AXA Investment Managers has closed its second infrastructure debt fund, raising €1.05 billion.
European Infrastructure Senior 2 exceeded its initial target of €750 million, picking up 75 percent of its commitments from European investors, with the remainder coming from Asian LPs. Bertrand Loubières, head of infrastructure finance at AXA IM, told Infrastructure Investor that more than 40 percent of investors in the fund were making their first moves in infrastructure debt.
“When it comes to Asian – and Japanese investors in particular – this is a result of work done about four years ago,” he said. “There’s been a constant exchange of discussions over time, demonstrating track record and rationale. We had to accompany them in the thinking and the discussion about infrastructure debt as an asset class.”
The fund was launched in late 2018 and followed AXA’s debut European Infrastructure Senior I vehicle. The latter was launched in 2016 and closed on its target of €1.2 billion.
The lower target for the second fund was due to a slight strategy shift, Loubières explained, with EIS II targeting floating rate investments and its predecessor investing in fixed-rate deals.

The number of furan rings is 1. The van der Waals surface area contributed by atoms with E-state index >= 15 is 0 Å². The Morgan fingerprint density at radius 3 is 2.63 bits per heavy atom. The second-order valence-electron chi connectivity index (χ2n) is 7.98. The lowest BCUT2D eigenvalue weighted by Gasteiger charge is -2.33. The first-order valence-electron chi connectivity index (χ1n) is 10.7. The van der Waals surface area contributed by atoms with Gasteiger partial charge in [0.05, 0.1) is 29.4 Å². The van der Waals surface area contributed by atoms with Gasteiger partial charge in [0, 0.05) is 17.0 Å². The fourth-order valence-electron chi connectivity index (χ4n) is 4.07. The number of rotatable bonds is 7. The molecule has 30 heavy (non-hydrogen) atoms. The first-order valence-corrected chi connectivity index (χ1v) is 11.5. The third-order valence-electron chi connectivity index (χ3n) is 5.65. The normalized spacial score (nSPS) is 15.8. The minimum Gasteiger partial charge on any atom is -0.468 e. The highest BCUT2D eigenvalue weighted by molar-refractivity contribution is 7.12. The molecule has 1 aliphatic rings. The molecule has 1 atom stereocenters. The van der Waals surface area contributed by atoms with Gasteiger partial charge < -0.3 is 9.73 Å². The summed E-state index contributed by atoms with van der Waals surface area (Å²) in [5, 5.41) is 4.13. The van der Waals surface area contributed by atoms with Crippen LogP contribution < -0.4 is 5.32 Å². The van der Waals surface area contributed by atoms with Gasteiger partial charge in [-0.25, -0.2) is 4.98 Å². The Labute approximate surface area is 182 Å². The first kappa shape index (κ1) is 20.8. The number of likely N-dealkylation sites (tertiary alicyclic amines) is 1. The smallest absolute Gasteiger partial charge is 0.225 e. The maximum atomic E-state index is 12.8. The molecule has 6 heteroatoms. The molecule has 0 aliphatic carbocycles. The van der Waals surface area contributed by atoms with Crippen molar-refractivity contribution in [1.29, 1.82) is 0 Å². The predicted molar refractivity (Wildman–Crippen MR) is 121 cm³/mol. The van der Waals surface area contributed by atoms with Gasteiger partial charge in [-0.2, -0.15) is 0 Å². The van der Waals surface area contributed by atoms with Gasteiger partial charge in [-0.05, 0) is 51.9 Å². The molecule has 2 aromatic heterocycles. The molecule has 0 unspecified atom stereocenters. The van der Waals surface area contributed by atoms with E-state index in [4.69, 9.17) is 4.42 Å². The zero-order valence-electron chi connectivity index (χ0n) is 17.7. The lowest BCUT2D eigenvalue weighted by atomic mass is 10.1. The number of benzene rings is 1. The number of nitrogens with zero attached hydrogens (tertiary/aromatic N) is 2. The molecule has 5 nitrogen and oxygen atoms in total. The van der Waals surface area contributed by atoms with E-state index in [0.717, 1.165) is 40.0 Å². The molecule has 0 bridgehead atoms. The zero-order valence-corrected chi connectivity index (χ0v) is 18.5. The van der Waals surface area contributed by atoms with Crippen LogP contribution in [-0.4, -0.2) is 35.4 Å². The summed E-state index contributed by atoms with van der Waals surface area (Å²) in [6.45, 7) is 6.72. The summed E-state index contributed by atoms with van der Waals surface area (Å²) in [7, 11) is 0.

“Institutional demand for floating rate assets is a bit less than [for] fixed-rate,” he said. “At the European level, institutional investors who had come to the asset class had mostly only considered fixed-rate assets. It was to convince them it was a good product and it was just the start for some investors.”
The fund has done six investments to date, making it 15 percent deployed at close. Investments have included rolling stock, renewables and digital infrastructure. Loubières said that despite investing before the covid-19 outbreak, it does not have any assets directly impacted by the pandemic.
“We have highly structured assets which can withstand a crisis,” he said. “In terms of pricing, we saw a spike within the first four weeks but spreads have tightened since, precisely because the asset class has proven resilient.”
The AXA IM infrastructure debt portfolio now totals €7.3 billion, the manager said in its statement, with the Nordics and France accounting for 21 percent and 20 percent of deals respectively.